Online games are good for learners! Recent studies reveal that playing them can be surprisingly educational, whether or not the game in question is even supposed to be overtly “academic.”
Learning a new language is always a rewarding activity, but it takes work. Thankfully, there are a number of researchers who have committed to proving that learning new languages can be fun. A Swedish study recently found that the popular video game World of Warcraft is a powerful tool for learning English. The research showed that fourth-grade boys in Sweden spent 11.5 hours each week performing activities in English outside of school, and that 3.5 of these hours were spent playing online video games like World of Warcraft. On these Internet platforms, English has become the de facto language used to facilitate in-game communications. The study found that boys who played these games spoke English better and more confidently than their female peers who played far less. But what is it about these games that is so beneficial?
The Immersive World of Language
Immersion is the quickest, most effective way to improve language acquisition. John Paul Gee is a researcher in psycholinguistics, sociolinguistics, and bilingual education who has extensively researched how new media like film, video games, and mobile apps benefit learning. He claims that immersion is important because it provides unparalleled motivation for people to figure out how to best express themselves. It also creates opportunities to practice new skills and can offer a secure, affirming atmosphere in which to learn.
These games exhibit many of these characteristics. Players are motivated to learn English in order to better work together and win. The online nature of modern gaming also affords language learners the opportunity to speak with native speakers and hear English spoken fluently. Working to achieve goals in real time requires learners to “negotiate for meaning” – use their vocabulary on the fly to communicate ideas they have not previously encountered. Fluent speakers work to help learners understand new ideas in a natural way, so that the team can succeed. As such, Pia Sundqvist, the Swedish scholar who authored the study, explains that players learn more in larger games. In massive multiplayer games like World of Warcraft, language learners are more likely to repeatedly encounter and interact with fluent or native speakers of English.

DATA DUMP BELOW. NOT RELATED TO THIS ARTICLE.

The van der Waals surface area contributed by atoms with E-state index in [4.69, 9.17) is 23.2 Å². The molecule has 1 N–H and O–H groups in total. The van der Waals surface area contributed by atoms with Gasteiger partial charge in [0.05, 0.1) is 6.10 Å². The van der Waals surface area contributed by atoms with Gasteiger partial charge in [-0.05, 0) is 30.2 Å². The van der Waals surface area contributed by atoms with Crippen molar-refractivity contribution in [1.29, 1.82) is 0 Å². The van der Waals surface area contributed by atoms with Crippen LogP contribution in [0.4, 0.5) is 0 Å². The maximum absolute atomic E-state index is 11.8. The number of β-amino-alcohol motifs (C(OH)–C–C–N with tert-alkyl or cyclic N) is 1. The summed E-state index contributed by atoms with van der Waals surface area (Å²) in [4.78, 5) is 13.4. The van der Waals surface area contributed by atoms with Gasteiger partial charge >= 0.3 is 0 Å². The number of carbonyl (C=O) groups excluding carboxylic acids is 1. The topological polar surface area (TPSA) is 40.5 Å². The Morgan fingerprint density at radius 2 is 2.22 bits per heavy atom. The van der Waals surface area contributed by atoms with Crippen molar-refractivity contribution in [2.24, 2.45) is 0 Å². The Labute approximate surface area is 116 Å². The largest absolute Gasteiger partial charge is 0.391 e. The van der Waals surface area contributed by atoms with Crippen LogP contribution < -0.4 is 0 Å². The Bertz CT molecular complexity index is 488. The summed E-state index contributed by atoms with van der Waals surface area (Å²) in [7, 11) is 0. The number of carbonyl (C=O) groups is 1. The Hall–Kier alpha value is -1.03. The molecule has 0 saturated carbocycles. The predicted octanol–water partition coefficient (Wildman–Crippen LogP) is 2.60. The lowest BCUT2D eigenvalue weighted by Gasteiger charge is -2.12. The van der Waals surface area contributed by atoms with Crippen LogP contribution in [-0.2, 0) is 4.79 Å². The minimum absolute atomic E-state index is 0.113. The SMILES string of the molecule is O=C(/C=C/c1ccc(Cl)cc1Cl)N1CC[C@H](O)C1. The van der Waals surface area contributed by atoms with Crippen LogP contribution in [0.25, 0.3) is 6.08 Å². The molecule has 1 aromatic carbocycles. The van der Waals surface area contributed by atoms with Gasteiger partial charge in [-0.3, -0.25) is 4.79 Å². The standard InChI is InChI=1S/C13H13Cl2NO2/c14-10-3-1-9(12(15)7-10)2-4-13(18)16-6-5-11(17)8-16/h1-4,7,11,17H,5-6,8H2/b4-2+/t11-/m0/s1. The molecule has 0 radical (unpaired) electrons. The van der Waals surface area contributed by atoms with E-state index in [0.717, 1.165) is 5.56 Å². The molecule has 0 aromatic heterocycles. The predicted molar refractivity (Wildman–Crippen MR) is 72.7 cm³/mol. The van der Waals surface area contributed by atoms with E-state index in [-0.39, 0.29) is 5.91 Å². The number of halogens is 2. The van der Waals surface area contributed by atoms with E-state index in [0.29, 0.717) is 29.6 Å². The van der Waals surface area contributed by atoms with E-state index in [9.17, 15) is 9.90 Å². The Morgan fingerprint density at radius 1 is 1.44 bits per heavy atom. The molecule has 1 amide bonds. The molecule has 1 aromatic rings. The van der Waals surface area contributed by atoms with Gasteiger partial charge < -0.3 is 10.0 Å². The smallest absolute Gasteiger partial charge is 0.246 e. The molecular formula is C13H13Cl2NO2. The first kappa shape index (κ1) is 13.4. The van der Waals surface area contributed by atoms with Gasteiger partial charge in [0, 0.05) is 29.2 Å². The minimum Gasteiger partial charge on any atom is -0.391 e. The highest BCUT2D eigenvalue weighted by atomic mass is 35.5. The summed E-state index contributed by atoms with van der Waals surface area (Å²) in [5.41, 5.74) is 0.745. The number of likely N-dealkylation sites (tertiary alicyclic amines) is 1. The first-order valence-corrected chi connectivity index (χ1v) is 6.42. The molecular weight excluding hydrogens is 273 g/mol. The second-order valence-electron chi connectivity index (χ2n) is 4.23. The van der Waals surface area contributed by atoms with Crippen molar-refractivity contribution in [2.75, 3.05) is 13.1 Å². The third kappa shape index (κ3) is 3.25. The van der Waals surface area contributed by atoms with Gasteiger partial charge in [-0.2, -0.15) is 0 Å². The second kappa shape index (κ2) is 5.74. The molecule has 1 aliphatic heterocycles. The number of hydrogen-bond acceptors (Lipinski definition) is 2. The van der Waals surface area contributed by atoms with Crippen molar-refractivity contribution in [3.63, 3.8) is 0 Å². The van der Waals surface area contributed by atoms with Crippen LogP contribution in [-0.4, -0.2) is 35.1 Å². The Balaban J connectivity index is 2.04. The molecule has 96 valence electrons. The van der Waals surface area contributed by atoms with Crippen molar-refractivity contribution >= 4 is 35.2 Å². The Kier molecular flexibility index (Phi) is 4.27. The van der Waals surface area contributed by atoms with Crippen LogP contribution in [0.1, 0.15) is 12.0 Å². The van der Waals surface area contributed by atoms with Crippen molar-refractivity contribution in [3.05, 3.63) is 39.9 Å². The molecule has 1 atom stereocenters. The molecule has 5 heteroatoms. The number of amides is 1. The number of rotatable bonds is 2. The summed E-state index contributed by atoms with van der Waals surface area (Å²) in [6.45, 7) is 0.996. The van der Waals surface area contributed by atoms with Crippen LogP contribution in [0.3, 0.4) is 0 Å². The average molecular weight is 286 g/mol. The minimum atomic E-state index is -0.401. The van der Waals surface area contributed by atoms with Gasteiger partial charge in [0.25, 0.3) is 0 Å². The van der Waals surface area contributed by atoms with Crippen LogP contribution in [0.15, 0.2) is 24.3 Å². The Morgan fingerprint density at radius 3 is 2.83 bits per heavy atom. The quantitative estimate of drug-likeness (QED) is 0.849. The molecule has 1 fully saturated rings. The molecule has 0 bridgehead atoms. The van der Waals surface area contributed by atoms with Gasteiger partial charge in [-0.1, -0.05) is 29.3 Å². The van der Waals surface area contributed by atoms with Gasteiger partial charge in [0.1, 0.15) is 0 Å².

New Media Learning
Online games are a great example of how technology can function as a form of language immersion, but there are also other mediums that can help new learners. Films and television are valuable tools. They are easy for language students to access, illustrative of pronunciation patterns, and helpful because they present new vocabulary and grammar in context. The Internet is also helpful. First and foremost, it allows access to an entire world of content in almost any language. More specifically, there are a number of language blogs that post on cultures, idioms, and learning strategies. Like massive multiplayer online games, these blogs make it possible for learners and native speakers to connect.
Gaming Can’t Be Beat
Gaming still offers significant advantages over film and blogs. James Paul Gee ascribes this advantage to a difference between active and passive content. He claims that film and blogs introduce people to “passive content.” This makes learners familiar with the language, but only by presenting them to the sounds and structures that make up the language.
Online games on the other hand, present language as “active content,” which makes learners experience the world in new ways and form new mental connections. Other forms of entertainment tend to prioritize realizing an artistic vision, so the language therein is not necessarily always the most helpful. On top of this, they do not create an opportunity for feedback from native speakers nor offer an inherent motivation to quickly and constantly improve.